Married on a Dare: Divorce & Annulment

By The Law Offices of Ronald H. Kauffman of Ronald H. Kauffman, P.A. posted in Divorce on Wednesday, June 22, 2016.

What happens in Vegas doesn’t always stay there. If you bought the “Elvis Concert” wedding package on a dare, and your flight home is spent regretfully twisting your new ring, do you divorce or what?

Let’s face it, some people can never turn down a dare; especially a double-dog dare. Add to the pressure of a dare, the romantic ambiance of the Las Vegas Strip, and many people fly home newly married.

If you happen to live in Delaware, you’re in luck. Apparently, Delaware recognizes this inherent weakness in guys who just have to accept any dare, no matter how crazy.

Delaware’s legislature assisted those who do not seriously consider consequences of getting married for no particular reason but bravado. Delaware courts will allow you to annul your marriage.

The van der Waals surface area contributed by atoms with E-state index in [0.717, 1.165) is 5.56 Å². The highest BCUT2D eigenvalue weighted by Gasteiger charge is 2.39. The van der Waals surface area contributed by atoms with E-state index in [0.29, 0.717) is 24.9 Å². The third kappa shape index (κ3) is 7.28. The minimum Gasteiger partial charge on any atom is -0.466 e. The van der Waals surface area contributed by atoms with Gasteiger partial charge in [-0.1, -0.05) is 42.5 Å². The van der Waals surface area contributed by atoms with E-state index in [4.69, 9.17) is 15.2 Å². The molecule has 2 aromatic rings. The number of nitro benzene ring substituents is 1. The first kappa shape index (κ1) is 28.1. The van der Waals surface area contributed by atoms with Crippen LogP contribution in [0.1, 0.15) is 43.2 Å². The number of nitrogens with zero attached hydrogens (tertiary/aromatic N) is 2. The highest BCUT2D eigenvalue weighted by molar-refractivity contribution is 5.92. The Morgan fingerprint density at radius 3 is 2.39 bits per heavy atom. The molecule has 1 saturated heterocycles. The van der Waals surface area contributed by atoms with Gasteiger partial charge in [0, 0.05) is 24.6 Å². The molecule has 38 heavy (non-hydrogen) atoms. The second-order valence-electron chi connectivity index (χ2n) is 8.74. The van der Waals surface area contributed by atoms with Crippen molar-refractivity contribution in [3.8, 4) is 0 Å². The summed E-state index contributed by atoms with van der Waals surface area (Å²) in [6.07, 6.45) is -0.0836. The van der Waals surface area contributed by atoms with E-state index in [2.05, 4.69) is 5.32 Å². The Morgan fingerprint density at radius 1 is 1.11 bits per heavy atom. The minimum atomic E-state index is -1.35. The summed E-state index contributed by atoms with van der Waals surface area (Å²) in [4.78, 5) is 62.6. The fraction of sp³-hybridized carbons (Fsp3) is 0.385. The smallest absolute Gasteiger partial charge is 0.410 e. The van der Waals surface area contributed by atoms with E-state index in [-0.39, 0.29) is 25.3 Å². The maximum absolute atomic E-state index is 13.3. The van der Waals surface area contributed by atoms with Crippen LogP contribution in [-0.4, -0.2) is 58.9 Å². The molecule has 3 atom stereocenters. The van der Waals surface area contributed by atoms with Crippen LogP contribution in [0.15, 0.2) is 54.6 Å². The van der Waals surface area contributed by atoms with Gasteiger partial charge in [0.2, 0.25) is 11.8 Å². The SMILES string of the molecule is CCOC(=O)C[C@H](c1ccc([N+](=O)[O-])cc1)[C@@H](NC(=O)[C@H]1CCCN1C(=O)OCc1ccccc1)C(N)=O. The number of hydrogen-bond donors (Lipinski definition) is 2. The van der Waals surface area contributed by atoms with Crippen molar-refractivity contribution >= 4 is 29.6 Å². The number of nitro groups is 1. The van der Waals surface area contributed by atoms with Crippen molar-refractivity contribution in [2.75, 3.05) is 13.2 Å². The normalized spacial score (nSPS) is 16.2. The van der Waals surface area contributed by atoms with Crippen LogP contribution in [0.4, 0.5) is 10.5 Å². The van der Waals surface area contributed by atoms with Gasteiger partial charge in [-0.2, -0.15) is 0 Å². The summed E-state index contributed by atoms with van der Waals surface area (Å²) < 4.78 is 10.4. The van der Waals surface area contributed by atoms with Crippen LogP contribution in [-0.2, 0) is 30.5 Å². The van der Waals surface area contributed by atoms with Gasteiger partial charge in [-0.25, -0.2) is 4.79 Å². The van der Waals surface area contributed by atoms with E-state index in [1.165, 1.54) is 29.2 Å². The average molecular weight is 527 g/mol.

Pursuant to §1506(a)(6) of the Delaware Divorce and Annulment Act:

The Court shall enter a decree of annulment of a marriage entered into under any of the following circumstances . . . one or both parties entered into the marriage as a jest or dare.

If you’re lucky enough to be flying from Las Vegas back home to Delaware, you can easily annul your marriage on grounds that you were dared into marrying.

Better still, even if you were just ‘joking’ about the whole marriage thing, ala ‘The Hangover’ you may be eligible for an annulment of your marriage back home in Dover.

What about in Florida? I’ve written about divorce and annulment in Florida before. Unlike Delaware, Florida does not have a statute authorizing annulments.

Because Florida is one of the handful of states that has no annulment statute, annulments in Florida are purely a question of common law, decided pursuant to the inherent equitable powers of the circuit court.

The historical common law “impediments” to marriage traditionally fell into two general categories: lack of consent and lack of capacity. This is substantially still the case law in Florida.

Lack of consent would include, for example, people who are related within certain degrees, and minors without parental consent. Lack of capacity situations are cases involving fraud, mental illness, sham marriages, and shotgun weddings.

You can read more of attorney Ephrat Livni’s funny post here.